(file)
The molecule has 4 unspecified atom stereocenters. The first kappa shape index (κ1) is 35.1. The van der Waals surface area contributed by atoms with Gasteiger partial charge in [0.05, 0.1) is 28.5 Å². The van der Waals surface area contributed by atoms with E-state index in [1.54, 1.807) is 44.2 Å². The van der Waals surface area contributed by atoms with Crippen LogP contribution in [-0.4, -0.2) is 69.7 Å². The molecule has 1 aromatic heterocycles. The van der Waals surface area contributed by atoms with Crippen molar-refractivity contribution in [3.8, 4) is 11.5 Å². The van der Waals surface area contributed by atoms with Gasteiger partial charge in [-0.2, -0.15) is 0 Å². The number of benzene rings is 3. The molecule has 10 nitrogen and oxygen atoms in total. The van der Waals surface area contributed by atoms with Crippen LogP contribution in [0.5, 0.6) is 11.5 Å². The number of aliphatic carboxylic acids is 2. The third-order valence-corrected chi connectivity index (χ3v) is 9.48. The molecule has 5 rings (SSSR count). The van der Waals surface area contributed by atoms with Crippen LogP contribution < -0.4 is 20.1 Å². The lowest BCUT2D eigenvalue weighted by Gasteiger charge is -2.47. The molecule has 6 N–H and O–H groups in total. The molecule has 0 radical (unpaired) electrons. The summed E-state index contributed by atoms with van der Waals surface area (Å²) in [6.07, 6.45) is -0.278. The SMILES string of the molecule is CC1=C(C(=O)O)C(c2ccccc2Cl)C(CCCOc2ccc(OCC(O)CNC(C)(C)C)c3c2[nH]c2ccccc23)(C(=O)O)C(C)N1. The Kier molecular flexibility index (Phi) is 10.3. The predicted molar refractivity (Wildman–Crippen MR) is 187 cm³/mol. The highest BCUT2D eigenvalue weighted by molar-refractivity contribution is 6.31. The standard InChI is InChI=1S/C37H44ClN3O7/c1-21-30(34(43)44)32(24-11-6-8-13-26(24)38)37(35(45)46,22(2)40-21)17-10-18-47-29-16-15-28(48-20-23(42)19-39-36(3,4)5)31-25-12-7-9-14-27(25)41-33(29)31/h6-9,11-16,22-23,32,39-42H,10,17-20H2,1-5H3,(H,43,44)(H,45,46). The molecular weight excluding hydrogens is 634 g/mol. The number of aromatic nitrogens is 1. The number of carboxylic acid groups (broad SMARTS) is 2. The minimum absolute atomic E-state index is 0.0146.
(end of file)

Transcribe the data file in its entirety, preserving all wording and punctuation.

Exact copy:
The molecule has 4 unspecified atom stereocenters. The first kappa shape index (κ1) is 35.1. The van der Waals surface area contributed by atoms with Gasteiger partial charge in [0.05, 0.1) is 28.5 Å². The van der Waals surface area contributed by atoms with E-state index in [1.54, 1.807) is 44.2 Å². The van der Waals surface area contributed by atoms with Crippen LogP contribution in [-0.4, -0.2) is 69.7 Å². The molecule has 1 aromatic heterocycles. The van der Waals surface area contributed by atoms with Crippen molar-refractivity contribution in [3.8, 4) is 11.5 Å². The van der Waals surface area contributed by atoms with Gasteiger partial charge in [-0.2, -0.15) is 0 Å². The number of benzene rings is 3. The molecule has 10 nitrogen and oxygen atoms in total. The van der Waals surface area contributed by atoms with Crippen LogP contribution in [0.5, 0.6) is 11.5 Å². The number of aliphatic carboxylic acids is 2. The third-order valence-corrected chi connectivity index (χ3v) is 9.48. The molecule has 5 rings (SSSR count). The van der Waals surface area contributed by atoms with Crippen LogP contribution < -0.4 is 20.1 Å². The lowest BCUT2D eigenvalue weighted by Gasteiger charge is -2.47. The molecule has 6 N–H and O–H groups in total. The molecule has 0 radical (unpaired) electrons. The summed E-state index contributed by atoms with van der Waals surface area (Å²) in [6.07, 6.45) is -0.278. The SMILES string of the molecule is CC1=C(C(=O)O)C(c2ccccc2Cl)C(CCCOc2ccc(OCC(O)CNC(C)(C)C)c3c2[nH]c2ccccc23)(C(=O)O)C(C)N1. The Kier molecular flexibility index (Phi) is 10.3. The predicted molar refractivity (Wildman–Crippen MR) is 187 cm³/mol. The highest BCUT2D eigenvalue weighted by molar-refractivity contribution is 6.31. The standard InChI is InChI=1S/C37H44ClN3O7/c1-21-30(34(43)44)32(24-11-6-8-13-26(24)38)37(35(45)46,22(2)40-21)17-10-18-47-29-16-15-28(48-20-23(42)19-39-36(3,4)5)31-25-12-7-9-14-27(25)41-33(29)31/h6-9,11-16,22-23,32,39-42H,10,17-20H2,1-5H3,(H,43,44)(H,45,46). The molecular weight excluding hydrogens is 634 g/mol. The number of aromatic nitrogens is 1. The number of carboxylic acid groups (broad SMARTS) is 2. The minimum absolute atomic E-state index is 0.0146.